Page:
Naming a Massacre

Marikana: A People’s History

Julian Brown


On 16 August 2012, members of the South African Police killed 34 striking miners and injured several hundred more at a platinum mine in Marikana, in South Africa’s North-West Province. 

In the immediate aftermath of these deaths, the country’s President adopted a careful phrase to describe what had happened, saying only that it was a “tragic event”. His studied neutrality was carried on into the official title of the Commission of Inquiry set up shortly afterwards to investigate “the tragic incident at or near the area commonly known as the Marikana mine…” 

Others, however, were quick to assign different labels to it. Both the Minister of Police and the National Commissioner of the Police Services insisted that it had been a “clash” provoked by “armed and hardcore criminals who murder police”, and that the police had acted in “self-defense”. They sought to characterise the deaths as somehow both accidental and inevitable – the product of the miners’ recklessness and bloodthirstiness, rather than the police’s actions. 

In the first days of the Commission of Inquiry, the legal representative of the police reiterated this characterisation. He paused in his opening address to condemn “the speed with which commentators have characterised and labelled as a massacre the actions that circumstances imposed on individual police officers faced with danger to their lives and who fired many shots in the reasonable belief that this was an answer to the imminent danger they were in…” 

He explained that the word ‘massacre’ “brought with it the connotations, completely unfounded… of the events at Marikana as a wilful, brutal campaign on the part of the South African Police Service.” This characterisation, he said, should be rejected outright in favour of one founded on the idea that “some of the protestors intended [to cause] a blood bath.” 

A decade later, the approach of the police to the deaths at Marikana has been comprehensively debunked. As my book, Marikana: A People’s History demonstrates, there can be no question that it was a massacre, that the police were at the very least prepared for the possibility of murdering scores of striking miners, and that not one policeman faced any real danger to his life on the day itself. There is no evidence to suggest that any of the miners sought to provoke a “blood bath” – while there is a great deal of evidence to suggest that many of them were in fact hunted down and killed by the police while they were either sheltering or trying to surrender.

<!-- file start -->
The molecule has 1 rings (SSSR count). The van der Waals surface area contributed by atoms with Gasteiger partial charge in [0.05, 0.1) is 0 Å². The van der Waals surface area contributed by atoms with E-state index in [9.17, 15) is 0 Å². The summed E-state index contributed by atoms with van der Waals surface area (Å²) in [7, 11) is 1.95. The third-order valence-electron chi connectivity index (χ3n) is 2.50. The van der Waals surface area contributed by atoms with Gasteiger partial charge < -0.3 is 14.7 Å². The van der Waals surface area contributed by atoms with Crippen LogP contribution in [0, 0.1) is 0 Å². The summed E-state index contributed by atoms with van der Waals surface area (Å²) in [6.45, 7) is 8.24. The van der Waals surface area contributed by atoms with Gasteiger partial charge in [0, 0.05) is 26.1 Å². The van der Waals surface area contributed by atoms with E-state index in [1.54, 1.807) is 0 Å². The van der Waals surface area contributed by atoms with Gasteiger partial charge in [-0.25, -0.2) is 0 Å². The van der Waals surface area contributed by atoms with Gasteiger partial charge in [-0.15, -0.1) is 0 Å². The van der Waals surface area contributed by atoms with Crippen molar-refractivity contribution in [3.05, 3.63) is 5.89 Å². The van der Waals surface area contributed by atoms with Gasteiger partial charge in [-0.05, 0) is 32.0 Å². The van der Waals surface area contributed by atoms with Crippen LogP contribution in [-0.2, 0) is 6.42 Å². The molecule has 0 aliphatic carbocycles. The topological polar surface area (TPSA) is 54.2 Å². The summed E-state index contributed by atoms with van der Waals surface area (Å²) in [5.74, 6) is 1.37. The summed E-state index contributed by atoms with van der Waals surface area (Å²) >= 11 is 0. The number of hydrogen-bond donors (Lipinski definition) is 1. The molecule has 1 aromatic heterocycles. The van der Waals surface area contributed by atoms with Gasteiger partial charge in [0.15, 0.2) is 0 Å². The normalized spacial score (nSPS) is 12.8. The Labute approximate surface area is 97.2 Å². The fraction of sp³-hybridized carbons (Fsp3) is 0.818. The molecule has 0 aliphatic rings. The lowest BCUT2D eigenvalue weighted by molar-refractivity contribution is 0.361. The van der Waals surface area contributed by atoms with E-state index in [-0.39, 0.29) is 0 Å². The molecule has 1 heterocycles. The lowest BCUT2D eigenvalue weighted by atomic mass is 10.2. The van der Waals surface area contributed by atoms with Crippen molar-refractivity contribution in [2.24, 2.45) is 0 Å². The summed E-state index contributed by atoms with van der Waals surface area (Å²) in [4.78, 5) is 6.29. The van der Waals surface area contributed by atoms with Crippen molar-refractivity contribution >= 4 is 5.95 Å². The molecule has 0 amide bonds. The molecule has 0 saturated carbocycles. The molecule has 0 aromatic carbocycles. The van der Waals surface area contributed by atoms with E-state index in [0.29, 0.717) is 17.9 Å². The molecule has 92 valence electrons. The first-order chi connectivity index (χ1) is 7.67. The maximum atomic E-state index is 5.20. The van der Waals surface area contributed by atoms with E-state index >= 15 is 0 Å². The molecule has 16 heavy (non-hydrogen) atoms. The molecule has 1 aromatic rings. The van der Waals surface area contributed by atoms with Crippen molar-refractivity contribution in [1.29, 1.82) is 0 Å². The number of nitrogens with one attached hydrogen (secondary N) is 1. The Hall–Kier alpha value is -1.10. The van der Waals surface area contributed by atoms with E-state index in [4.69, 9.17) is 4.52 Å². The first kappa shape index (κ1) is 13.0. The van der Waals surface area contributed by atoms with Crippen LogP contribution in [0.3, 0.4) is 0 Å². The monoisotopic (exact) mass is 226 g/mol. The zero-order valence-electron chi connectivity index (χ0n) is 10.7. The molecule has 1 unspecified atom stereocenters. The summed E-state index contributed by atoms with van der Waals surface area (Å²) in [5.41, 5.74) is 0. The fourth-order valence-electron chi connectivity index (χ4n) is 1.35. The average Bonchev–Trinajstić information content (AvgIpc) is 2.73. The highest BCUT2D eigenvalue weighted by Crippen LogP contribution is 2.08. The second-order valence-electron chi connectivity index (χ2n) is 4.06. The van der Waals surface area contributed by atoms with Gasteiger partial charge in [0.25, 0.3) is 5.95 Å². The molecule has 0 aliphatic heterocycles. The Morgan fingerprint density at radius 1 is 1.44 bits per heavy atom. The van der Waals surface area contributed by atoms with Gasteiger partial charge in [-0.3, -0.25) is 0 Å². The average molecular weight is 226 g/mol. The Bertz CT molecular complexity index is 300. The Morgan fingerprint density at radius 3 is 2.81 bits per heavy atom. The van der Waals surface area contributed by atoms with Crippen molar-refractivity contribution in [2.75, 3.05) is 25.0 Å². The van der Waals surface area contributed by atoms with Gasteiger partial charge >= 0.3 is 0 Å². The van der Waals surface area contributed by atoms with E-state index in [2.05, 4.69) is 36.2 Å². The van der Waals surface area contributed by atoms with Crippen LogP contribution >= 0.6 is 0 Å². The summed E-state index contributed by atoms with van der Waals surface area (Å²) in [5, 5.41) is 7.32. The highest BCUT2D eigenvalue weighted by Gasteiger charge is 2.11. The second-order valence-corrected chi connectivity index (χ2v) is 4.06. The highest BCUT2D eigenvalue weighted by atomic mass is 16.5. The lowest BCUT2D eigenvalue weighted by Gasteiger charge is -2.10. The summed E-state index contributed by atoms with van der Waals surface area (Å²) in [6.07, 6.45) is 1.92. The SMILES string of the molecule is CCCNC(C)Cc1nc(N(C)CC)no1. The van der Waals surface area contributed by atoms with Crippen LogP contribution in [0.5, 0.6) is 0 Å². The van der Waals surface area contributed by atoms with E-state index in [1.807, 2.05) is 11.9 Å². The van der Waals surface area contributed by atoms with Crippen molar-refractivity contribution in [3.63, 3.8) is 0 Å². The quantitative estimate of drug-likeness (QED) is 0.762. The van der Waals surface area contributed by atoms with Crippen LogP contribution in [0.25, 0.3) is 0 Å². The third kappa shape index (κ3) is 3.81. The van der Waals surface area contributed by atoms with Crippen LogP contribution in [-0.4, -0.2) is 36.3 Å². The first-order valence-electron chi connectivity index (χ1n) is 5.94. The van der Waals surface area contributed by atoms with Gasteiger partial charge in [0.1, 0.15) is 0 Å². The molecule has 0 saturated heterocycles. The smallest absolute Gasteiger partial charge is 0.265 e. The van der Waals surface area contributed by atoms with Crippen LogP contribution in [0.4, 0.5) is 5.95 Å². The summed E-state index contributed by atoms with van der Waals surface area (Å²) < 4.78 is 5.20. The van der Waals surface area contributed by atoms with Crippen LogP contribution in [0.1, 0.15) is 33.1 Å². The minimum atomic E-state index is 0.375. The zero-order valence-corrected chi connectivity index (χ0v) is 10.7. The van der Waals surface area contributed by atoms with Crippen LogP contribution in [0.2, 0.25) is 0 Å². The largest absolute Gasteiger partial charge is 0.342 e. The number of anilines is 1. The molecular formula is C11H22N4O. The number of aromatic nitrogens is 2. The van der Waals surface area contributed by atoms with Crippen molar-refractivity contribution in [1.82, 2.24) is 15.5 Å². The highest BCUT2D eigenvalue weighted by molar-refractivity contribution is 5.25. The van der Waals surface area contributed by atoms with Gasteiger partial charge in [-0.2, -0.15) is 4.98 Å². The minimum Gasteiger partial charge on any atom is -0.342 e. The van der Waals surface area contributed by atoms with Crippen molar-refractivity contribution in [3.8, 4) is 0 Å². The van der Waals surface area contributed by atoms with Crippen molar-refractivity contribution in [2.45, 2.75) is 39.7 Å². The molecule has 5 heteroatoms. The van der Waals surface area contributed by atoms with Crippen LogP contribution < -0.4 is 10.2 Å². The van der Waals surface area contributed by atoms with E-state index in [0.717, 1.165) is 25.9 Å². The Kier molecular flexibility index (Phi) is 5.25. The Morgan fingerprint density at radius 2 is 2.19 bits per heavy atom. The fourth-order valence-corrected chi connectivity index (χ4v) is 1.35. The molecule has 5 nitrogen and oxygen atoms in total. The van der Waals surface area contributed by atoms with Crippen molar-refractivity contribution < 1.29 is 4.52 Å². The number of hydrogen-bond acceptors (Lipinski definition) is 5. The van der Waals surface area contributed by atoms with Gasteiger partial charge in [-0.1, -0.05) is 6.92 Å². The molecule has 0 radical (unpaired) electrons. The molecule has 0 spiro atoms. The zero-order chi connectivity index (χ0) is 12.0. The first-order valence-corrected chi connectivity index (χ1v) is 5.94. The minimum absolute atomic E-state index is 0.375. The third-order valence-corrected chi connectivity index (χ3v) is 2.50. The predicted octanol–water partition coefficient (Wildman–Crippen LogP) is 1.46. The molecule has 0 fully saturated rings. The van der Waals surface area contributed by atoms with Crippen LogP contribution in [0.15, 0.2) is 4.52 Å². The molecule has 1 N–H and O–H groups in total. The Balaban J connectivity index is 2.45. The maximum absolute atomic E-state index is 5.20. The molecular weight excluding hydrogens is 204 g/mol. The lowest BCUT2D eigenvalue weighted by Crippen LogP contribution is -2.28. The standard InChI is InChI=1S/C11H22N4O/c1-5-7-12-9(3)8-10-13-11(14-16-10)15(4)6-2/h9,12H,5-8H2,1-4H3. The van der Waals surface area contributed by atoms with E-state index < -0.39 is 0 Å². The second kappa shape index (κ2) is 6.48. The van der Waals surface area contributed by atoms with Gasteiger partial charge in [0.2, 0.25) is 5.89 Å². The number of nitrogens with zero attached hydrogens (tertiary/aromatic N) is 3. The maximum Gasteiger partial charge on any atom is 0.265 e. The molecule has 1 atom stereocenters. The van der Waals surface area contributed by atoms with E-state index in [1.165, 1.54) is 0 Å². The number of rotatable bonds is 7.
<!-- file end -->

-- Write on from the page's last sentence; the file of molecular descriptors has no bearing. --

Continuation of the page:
But the dispute over how to characterise the event – and, in particular, over the consequences of characterising it as a ‘massacre’ – remains important, and can be applied to a far wider context. 

One way of thinking about this is to consider the recent ways in which the term has been used. 

In the past year, there have been mass deaths in Sudan, in Mali, and in the Democratic Republic of the Congo, incidents in which dozens to hundreds of people were killed in one brief period, often at one physical site. These deaths are often of civilians, and are often caused by members of the state police, the army, or para-military groups.  They have been regularly characterised as massacres. They are defined by the disproportion between the deadliness of state violence and the ineffectiveness of popular resistance; they are explained as part of a broader wave of repressive politics and conflict on the African continent and in these territories in particular.  

But there have also been mass deaths in the United State of America, in Israel, and in Palestine. Mass shootings in the USA are very rarely described as ‘massacres’, but are rather treated as individual tragedies that occur outside of the political realm. It hardly need saying that the characterisation of the mass deaths in the conflict that is still occurring in Gaza remains enormously controversial, with many seeking to apply the label of massacre only to the deaths of Israel citizens at the hands of militants associated with Hamas on 7 October 2023 – and rejecting the use of the term for the deaths as a result of mass bombing in Gaza ever since. 

If there is anything that the massacre at Marikana makes clear, it is that to name a ‘massacre’ is to do more than to count the numbers of the dead. It is – as the representatives of the police at the Commission knew – to make a historical and political judgment about the causes of their deaths. It is to emphasise the disproportionate resources of violence possessed by those using them, and it is to emphasise the relative weakness of those who die resisting the use of that power.  

The deaths of the miners at Marikana – and of many others in the world – are indeed tragic, as the South African President said. But to acknowledge this should not be the end of analysis. It can only be the beginning. The next step must be to make a claim about the context and causes of their deaths – a claim that obscured by the apparently neutral and respectful language of ‘tragedy’, and highlighted by the choice to identify these deaths as having been ‘massacres’. 

JULIAN BROWN

9781847013736, paperback,
February 2024
280pp
James Currey
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January 2022
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JULIAN BROWN is Associate Professor of Political Studies, University of the Witwatersrand. He is author of The Road to Soweto: Resistance and the Uprising of 16 June 1976 (2016) and Marikana: A People’s History (2022). He holds a Senior Visiting Research Fellowship at the Max Planck Center, Sciences Po, Paris